Doctor of Philosophy (PhD)



Document Type



In this study I discuss the importance of audience selection and response upon the dramaturgies of African American playwrights August Wilson and Ed Bullins. Using the theories and criteria for African American art and theatre as espoused by Alain Locke, W.E.B. Du Bois, and Amiri Baraka, and created by the 1960s and 1970s Black Theatre and Black Aesthetic movements, I discuss the importance of audience selection to Wilson's dramas, especially given his tremendous success on Broadway. I also explore the claimed lack of importance of audience to Bullins's dramaturgy, particularly as demonstrated in those plays written during his brief tenure as Minister of Culture for the Black Panther Party and those works comprising his twentieth century cycle in which he discusses the lives of members of what he calls the "black underclass." This study relies on theatre reviews from New York Times theatre critics on both Wilson and Bullins as examples of mainstream audience responses to their works. Moreover, I cite published interviews by both playwrights where they discuss their influences, approaches to drama, and the importance and/or lack of importance of audience to their work. This study concludes with the chapter "Same Subject, Different Audience" in which it is noted that although Wilson and Bullins have both been influenced by Baraka and the Black Theatre/Black Aesthetic movements (also indirectly by the theories of Locke and Du Bois), they offer differing representations of the African American experience. The reason for these different approaches to the same subject is because Wilson and Bullins create their works for different audiences. While Wilson presents an African America that features the "common folk" of the culture, and (indirectly) protests against racism and segregation, he creates this world for mainstream audience members. Conversely, Bullins explores the dark side of the African American experience in his "black America," focusing on issues and characters (the other "common folk"-pimps, prostitutes, etc.) that many mainstream American and middle class African Americans theatre patrons wish to ignore.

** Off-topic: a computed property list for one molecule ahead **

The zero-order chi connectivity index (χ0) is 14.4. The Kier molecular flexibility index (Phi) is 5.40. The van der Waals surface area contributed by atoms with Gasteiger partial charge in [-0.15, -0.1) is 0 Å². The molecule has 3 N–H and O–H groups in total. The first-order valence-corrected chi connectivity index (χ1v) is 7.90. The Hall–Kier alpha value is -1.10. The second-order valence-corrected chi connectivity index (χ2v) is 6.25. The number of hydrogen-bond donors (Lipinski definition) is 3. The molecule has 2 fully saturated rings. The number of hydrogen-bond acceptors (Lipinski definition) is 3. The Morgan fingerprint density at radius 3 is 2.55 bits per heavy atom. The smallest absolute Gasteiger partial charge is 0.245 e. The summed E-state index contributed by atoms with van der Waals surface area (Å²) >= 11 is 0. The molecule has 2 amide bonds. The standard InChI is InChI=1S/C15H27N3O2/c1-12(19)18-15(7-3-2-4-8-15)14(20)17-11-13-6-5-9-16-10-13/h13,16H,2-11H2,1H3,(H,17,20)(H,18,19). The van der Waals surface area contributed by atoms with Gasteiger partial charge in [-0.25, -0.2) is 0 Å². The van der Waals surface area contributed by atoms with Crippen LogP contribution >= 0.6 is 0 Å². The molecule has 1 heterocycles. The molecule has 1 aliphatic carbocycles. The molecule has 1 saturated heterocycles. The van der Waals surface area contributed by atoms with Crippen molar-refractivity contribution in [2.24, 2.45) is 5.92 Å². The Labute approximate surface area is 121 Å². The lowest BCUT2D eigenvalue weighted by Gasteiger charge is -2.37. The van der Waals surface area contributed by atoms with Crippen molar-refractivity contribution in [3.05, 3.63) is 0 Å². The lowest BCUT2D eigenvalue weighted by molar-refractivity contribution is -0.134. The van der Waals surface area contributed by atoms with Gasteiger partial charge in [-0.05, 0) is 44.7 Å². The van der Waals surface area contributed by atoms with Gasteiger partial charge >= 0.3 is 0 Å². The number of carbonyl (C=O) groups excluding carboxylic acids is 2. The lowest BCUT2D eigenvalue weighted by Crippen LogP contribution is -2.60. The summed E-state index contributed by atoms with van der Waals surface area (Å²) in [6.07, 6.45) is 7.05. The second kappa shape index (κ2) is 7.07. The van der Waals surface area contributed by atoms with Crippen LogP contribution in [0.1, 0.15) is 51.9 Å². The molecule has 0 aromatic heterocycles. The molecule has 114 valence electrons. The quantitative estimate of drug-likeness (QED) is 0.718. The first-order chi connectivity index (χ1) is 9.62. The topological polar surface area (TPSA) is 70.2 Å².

Document Availability at the Time of Submission

Release the entire work immediately for access worldwide.

Committee Chair

William Demastes